A report recently published by the work-life charity Working
Families and Bright Horizons has found that UK workplaces are
failing to support fathers' wishes to take an active role in
raising their children.
The study suggests that workplace culture risks creating a
'fatherhood penalty' as fathers consider sidelining their
careers to achieve a better work and family life balance. With
millennials (16-35 years) particularly affected by these
considerations, it is clear that this risk is not going away.
Among other things, the study found that:
Nearly 40% of fathers would rather take a pay cut if it allowed
them to spend more time with their families, and 53% want to
downshift to a less stressful job to improve family
7 out of 10 fathers said they would consider their childcare
needs before taking a new job or a promotion.
Nearly 1 in 5 fathers characterised their employers as
unsympathetic about childcare.
With growing numbers of employees, and fathers in particular,
dissatisfied by their work-life balance, what things might
employers– particularly those operating in stressful or
demanding environments – consider to ensure that they retain
their best employees, both male and female?
Gender stereotypes – does workplace
culture ensure that male employees feel able to work flexibly, or
part-time, or to take time off for family without fear of being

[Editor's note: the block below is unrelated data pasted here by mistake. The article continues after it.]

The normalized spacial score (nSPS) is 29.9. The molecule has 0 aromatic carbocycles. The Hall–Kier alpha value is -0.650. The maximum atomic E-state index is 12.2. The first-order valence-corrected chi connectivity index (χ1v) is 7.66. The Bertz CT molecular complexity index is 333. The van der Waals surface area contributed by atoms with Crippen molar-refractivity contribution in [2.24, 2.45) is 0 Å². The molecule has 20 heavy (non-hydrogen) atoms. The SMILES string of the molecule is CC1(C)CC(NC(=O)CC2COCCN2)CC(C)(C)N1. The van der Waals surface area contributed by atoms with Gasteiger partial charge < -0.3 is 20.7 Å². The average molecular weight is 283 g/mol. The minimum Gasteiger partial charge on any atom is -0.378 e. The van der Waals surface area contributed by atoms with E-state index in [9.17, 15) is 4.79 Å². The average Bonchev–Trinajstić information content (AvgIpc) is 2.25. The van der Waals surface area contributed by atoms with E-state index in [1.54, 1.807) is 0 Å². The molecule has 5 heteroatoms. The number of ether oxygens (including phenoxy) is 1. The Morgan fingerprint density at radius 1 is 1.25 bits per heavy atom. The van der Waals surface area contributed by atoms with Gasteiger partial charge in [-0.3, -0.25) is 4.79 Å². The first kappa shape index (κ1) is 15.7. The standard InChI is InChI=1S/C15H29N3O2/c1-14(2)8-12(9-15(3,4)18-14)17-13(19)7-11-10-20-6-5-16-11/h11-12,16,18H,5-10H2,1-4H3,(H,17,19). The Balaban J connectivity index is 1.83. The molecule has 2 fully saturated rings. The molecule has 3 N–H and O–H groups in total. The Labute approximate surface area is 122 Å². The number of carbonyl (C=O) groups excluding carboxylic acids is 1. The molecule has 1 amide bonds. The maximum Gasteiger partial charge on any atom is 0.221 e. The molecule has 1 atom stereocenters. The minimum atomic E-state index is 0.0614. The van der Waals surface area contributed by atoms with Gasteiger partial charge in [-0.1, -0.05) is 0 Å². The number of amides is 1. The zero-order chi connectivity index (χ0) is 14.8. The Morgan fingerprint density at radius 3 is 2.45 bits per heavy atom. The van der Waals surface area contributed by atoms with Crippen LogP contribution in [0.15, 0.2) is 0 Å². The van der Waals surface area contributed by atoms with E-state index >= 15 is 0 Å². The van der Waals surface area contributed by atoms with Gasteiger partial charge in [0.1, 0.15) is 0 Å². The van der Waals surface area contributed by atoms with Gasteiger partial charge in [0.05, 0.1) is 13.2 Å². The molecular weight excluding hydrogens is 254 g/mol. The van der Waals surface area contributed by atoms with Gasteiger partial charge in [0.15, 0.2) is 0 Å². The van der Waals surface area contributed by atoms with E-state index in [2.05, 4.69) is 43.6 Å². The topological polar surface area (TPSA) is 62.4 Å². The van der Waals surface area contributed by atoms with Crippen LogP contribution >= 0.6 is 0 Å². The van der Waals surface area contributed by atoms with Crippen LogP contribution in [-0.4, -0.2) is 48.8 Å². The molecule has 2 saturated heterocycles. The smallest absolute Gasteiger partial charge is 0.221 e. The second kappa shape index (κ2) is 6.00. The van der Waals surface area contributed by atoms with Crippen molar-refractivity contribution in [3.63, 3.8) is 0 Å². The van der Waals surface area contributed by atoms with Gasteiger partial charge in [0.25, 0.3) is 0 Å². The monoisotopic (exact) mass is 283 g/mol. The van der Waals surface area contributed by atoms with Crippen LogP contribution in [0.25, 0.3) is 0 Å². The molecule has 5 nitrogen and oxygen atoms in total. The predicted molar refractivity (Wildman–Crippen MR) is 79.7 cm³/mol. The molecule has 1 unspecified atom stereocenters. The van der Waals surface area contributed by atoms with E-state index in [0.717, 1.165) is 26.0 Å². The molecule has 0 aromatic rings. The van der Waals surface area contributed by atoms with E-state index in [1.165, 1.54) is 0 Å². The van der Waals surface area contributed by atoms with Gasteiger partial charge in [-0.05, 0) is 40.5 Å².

Commitment perception – are those
who work flexibly or take leave for family deemed less committed to
the organisation than those who work full-time?
Pay – are pay considerations
forcing employees to keep working when they might prefer to take
family leave? Take up among fathers of shared parental leave has
been low, estimated at around 2% - 8%. While enhanced maternity pay
has become the norm at many workplaces, the same is not true for
most fathers on leave. Many feel that the current rate of paternity
payments (£139.58 per week) is insufficient to support a
Awareness – are fathers-to-be aware
of their rights and what policies their workplace offers? Meetings
between HR and mothers-to-be are standard and maternity leave is a
long-standing right, but how aware are employees of their right to
take shared parental leave?
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The Court of Appeal has held that where a contract of employment lacks a provision for when notice of termination takes effect, it is effective from when the employee personally takes delivery of the letter containing notice.
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